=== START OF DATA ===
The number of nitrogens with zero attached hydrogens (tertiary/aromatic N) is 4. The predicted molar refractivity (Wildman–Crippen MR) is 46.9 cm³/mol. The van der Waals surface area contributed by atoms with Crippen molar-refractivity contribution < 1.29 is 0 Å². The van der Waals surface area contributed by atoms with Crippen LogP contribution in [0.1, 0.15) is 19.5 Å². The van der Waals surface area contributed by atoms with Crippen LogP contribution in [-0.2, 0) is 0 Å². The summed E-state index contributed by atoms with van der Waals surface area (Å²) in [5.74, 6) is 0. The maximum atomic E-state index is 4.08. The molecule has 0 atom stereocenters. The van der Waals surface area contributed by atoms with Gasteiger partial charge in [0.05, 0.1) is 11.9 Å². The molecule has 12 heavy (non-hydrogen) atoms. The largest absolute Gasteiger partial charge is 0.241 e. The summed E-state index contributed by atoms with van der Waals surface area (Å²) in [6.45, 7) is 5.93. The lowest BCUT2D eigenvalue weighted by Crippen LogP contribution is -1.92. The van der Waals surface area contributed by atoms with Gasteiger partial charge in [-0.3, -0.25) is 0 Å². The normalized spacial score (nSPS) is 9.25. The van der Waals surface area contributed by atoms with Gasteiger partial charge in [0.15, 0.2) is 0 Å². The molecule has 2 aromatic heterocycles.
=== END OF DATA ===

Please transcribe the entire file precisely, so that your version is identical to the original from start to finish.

The number of nitrogens with zero attached hydrogens (tertiary/aromatic N) is 4. The predicted molar refractivity (Wildman–Crippen MR) is 46.9 cm³/mol. The van der Waals surface area contributed by atoms with Crippen molar-refractivity contribution < 1.29 is 0 Å². The van der Waals surface area contributed by atoms with Crippen LogP contribution in [0.1, 0.15) is 19.5 Å². The van der Waals surface area contributed by atoms with Crippen LogP contribution in [-0.2, 0) is 0 Å². The summed E-state index contributed by atoms with van der Waals surface area (Å²) in [5.74, 6) is 0. The maximum atomic E-state index is 4.08. The molecule has 0 atom stereocenters. The van der Waals surface area contributed by atoms with Gasteiger partial charge in [0.05, 0.1) is 11.9 Å². The molecule has 12 heavy (non-hydrogen) atoms. The largest absolute Gasteiger partial charge is 0.241 e. The summed E-state index contributed by atoms with van der Waals surface area (Å²) in [6.45, 7) is 5.93. The lowest BCUT2D eigenvalue weighted by Crippen LogP contribution is -1.92. The van der Waals surface area contributed by atoms with Gasteiger partial charge in [-0.3, -0.25) is 0 Å². The normalized spacial score (nSPS) is 9.25. The van der Waals surface area contributed by atoms with Gasteiger partial charge in [0.15, 0.2) is 0 Å². The molecule has 2 aromatic heterocycles.